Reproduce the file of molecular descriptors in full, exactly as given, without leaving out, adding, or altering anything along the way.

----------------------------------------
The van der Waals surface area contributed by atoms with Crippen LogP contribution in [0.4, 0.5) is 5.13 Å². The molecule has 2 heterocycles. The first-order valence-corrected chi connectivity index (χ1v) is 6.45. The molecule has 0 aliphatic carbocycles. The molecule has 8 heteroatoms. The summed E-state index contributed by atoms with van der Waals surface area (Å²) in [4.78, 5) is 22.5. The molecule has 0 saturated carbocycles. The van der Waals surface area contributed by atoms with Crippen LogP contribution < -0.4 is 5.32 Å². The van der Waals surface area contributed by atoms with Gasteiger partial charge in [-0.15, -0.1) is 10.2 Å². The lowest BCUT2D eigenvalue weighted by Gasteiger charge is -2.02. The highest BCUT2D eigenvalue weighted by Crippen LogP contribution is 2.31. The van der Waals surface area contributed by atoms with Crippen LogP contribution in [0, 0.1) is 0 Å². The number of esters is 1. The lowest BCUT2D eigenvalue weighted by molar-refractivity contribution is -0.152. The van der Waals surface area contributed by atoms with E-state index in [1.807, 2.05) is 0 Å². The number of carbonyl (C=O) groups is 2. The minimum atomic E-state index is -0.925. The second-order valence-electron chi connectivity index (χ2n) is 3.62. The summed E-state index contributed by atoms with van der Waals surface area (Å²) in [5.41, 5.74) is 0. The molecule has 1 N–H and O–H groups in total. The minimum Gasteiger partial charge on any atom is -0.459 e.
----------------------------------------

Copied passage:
The van der Waals surface area contributed by atoms with Crippen LogP contribution in [0.4, 0.5) is 5.13 Å². The molecule has 2 heterocycles. The first-order valence-corrected chi connectivity index (χ1v) is 6.45. The molecule has 0 aliphatic carbocycles. The molecule has 8 heteroatoms. The summed E-state index contributed by atoms with van der Waals surface area (Å²) in [4.78, 5) is 22.5. The molecule has 0 saturated carbocycles. The van der Waals surface area contributed by atoms with Crippen LogP contribution < -0.4 is 5.32 Å². The van der Waals surface area contributed by atoms with Gasteiger partial charge in [-0.15, -0.1) is 10.2 Å². The lowest BCUT2D eigenvalue weighted by Gasteiger charge is -2.02. The highest BCUT2D eigenvalue weighted by Crippen LogP contribution is 2.31. The van der Waals surface area contributed by atoms with Crippen LogP contribution in [0, 0.1) is 0 Å². The number of esters is 1. The lowest BCUT2D eigenvalue weighted by molar-refractivity contribution is -0.152. The van der Waals surface area contributed by atoms with E-state index in [1.807, 2.05) is 0 Å². The number of carbonyl (C=O) groups is 2. The minimum atomic E-state index is -0.925. The second-order valence-electron chi connectivity index (χ2n) is 3.62. The summed E-state index contributed by atoms with van der Waals surface area (Å²) in [5.41, 5.74) is 0. The molecule has 1 N–H and O–H groups in total. The minimum Gasteiger partial charge on any atom is -0.459 e.